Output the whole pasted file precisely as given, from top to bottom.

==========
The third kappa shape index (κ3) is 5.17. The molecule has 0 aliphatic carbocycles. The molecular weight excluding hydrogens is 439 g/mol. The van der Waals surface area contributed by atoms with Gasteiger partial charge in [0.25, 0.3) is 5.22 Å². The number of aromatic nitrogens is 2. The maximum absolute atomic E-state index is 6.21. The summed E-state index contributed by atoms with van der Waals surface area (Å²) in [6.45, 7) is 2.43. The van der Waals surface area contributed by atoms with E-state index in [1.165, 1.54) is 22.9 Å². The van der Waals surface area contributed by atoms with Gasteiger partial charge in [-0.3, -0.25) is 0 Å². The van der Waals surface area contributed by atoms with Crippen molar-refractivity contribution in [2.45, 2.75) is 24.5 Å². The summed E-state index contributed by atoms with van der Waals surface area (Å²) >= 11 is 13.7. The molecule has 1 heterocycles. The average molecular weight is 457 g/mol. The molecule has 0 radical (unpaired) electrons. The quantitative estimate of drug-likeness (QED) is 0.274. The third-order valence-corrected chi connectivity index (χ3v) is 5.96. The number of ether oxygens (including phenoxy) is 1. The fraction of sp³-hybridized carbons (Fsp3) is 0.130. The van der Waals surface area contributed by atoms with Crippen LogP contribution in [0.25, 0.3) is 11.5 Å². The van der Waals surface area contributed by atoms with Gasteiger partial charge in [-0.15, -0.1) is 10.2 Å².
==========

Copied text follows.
The third kappa shape index (κ3) is 5.17. The molecule has 0 aliphatic carbocycles. The molecular weight excluding hydrogens is 439 g/mol. The van der Waals surface area contributed by atoms with Gasteiger partial charge in [0.25, 0.3) is 5.22 Å². The number of aromatic nitrogens is 2. The maximum absolute atomic E-state index is 6.21. The summed E-state index contributed by atoms with van der Waals surface area (Å²) in [6.45, 7) is 2.43. The van der Waals surface area contributed by atoms with E-state index in [1.165, 1.54) is 22.9 Å². The van der Waals surface area contributed by atoms with Gasteiger partial charge in [-0.3, -0.25) is 0 Å². The van der Waals surface area contributed by atoms with Crippen molar-refractivity contribution in [2.45, 2.75) is 24.5 Å². The summed E-state index contributed by atoms with van der Waals surface area (Å²) >= 11 is 13.7. The molecule has 1 heterocycles. The average molecular weight is 457 g/mol. The molecule has 0 radical (unpaired) electrons. The quantitative estimate of drug-likeness (QED) is 0.274. The third-order valence-corrected chi connectivity index (χ3v) is 5.96. The number of ether oxygens (including phenoxy) is 1. The fraction of sp³-hybridized carbons (Fsp3) is 0.130. The van der Waals surface area contributed by atoms with Crippen LogP contribution in [0.25, 0.3) is 11.5 Å². The van der Waals surface area contributed by atoms with Gasteiger partial charge in [-0.15, -0.1) is 10.2 Å².